At What Age Can a Child Choose Which Parent to Live with After a Tennessee Divorce?

At What Age Can a Child Choose Which Parent to Live with After a Tennessee Divorce?Tennessee parents who are getting a divorce must decide who will be the primary residential parent, and who will have parenting time visitation with the child. However, if the parents are unable to agree on child custody on their own, a judge will make the decision for them. Sometimes when a family is breaking up, the child will express a preference to live with one parent or the other. The question of whether it is possible for a child to choose which parent will be their primary residential parent, which one they will visit is and how old they must be to make that choice is what we will be exploring in this blog post today.

At what age can a child choose which parent to live with in Tennessee?


In Tennessee, according to Tenn. Code Ann. § 36-6-106, there are several factors which a family court judge must take into consideration when they are deciding child custody. Section 13 of the General Custody Provisions allows for “The reasonable preference of the child if twelve (12) years of age or older. The court may hear the preference of a younger child upon request. The preference of older children should normally be given greater weight than those of younger children.”

Notice that the law says that the court will hear the reasonable preferences of a 12-year-old child, but it does not say that children 12 years and older can decide which parent they want to live with. If the parents have not been able to decide about custody on their own, it is the judge who must ascertain what is in the best interest of the child and make the final decision – not the child.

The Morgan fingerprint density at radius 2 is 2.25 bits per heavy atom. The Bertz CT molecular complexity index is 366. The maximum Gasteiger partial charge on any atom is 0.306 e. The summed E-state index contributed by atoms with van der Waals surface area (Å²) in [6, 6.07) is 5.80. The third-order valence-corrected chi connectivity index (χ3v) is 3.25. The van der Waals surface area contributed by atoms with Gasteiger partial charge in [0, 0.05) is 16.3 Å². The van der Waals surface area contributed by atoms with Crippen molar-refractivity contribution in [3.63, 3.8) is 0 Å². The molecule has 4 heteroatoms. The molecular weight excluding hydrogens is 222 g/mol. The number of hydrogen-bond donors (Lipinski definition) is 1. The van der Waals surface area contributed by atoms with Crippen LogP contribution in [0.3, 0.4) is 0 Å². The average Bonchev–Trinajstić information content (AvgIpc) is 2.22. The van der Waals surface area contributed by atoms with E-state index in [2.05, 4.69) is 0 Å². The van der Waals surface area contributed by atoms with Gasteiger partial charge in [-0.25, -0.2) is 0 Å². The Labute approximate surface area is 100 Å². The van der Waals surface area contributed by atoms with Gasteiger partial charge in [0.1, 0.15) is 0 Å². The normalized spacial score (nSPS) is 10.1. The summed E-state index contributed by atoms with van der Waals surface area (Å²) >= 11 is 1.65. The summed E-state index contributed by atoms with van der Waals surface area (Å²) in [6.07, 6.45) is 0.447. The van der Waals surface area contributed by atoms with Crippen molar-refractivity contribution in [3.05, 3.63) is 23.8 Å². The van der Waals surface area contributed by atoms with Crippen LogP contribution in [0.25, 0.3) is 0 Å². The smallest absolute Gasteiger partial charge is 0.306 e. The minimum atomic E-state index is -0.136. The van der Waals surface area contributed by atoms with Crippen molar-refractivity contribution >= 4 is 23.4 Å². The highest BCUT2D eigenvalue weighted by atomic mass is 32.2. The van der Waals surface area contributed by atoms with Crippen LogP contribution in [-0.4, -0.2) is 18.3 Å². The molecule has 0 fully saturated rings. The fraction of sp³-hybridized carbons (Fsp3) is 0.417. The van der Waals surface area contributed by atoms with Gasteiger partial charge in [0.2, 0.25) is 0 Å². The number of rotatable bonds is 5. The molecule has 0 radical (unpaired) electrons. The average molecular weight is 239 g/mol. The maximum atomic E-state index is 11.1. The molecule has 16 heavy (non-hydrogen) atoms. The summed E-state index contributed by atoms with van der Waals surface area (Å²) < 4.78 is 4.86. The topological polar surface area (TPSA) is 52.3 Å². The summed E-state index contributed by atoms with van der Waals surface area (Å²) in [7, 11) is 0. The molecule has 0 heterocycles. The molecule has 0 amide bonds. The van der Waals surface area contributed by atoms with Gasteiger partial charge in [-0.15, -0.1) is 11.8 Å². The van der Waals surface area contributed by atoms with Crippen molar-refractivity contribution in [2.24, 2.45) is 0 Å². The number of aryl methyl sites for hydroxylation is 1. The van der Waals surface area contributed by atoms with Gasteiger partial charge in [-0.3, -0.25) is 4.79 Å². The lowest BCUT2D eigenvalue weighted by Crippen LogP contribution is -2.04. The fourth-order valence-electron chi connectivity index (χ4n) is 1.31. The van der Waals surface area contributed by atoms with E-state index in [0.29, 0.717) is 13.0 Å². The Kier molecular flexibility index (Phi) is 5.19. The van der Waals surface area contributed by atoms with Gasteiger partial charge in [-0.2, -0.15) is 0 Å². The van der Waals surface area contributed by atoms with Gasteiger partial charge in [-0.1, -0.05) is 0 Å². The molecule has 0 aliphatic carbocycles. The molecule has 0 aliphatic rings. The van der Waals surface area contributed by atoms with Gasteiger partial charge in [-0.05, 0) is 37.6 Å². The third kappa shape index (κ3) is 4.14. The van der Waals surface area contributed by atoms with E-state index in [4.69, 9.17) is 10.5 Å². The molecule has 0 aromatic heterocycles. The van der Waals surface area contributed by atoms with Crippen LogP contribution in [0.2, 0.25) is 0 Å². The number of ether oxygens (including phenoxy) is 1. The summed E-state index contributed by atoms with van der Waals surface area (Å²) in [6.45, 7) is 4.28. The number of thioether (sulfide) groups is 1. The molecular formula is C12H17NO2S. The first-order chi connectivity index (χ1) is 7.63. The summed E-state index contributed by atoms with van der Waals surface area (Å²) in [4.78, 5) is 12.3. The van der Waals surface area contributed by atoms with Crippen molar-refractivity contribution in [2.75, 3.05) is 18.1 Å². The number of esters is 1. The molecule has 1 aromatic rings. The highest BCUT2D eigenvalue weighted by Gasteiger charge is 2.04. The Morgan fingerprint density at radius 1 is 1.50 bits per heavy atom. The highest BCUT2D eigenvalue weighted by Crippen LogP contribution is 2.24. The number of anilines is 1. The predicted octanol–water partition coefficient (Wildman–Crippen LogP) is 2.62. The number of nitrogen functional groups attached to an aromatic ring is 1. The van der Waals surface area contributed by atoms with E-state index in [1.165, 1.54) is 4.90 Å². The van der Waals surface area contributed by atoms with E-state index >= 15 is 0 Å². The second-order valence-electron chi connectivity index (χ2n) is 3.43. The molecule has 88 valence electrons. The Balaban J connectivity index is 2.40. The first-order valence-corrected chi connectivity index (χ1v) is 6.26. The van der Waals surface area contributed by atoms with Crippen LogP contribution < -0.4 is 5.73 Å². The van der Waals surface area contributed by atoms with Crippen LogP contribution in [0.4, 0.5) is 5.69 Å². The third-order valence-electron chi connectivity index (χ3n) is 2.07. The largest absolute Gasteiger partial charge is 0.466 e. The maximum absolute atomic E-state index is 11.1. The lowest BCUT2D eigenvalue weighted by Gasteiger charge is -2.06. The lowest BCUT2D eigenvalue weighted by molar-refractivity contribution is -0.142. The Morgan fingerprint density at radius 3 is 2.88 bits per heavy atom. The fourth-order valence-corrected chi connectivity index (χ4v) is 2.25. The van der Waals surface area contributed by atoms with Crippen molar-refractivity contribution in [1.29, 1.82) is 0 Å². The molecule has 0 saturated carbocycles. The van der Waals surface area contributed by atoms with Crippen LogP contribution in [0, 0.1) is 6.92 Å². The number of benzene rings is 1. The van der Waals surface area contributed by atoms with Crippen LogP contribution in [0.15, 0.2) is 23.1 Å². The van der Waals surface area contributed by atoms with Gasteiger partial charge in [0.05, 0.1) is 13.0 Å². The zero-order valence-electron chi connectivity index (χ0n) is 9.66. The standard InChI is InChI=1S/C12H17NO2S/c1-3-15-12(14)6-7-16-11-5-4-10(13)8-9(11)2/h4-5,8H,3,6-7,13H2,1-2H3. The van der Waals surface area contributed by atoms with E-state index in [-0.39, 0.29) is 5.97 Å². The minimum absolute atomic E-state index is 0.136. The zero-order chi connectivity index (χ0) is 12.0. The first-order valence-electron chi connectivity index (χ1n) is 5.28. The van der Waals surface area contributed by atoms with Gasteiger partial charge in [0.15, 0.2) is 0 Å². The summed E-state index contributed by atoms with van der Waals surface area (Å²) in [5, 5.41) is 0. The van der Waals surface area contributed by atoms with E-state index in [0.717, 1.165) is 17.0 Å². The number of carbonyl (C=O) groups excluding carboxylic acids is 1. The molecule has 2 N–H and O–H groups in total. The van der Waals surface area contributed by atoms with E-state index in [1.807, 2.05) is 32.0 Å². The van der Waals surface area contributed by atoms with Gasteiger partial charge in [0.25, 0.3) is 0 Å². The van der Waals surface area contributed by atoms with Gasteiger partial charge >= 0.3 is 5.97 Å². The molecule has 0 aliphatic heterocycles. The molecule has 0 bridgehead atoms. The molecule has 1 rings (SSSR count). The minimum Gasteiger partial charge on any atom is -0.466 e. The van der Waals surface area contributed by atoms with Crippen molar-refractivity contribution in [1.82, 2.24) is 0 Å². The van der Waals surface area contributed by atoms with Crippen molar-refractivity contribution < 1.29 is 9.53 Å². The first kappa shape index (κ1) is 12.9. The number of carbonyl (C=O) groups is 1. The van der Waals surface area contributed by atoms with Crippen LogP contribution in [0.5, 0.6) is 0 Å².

The child will have to testify in court about why they believe that the parent they have expressed a preference for is in their best interest, and whether their preference is reasonable. As you might imagine, there are divorce cases where parents attempt to use the child as a pawn in their scheme to exact revenge from the other parent, so they coach the child and try to manipulate them into telling a story. But these schemes are rarely successful as judges are quite familiar with the tactics that warring parents will try to “win” in a child custody case. They know how to determine if the child has been coached to give certain answers.

The child’s preferences are not the only child custody factors that the judge will be considering when they make their final determination, so if you are a parent whose child wants to choose which parent they will live with, you might advise them to keep an open mind and to find a way to make the most of whatever decision the judge makes.

At LaFevor & Slaughter, we understand the emotional roller coaster that occurs with making decisions about child custody. We have more than 38 years of experience helping parents put their child’s need first and choose a path to divorce that minimizes the negative impacts on the child. To consult with a Knoxville child custody attorney, we invite you to call 865-637-6258. You can also schedule an appointment by completing our contact form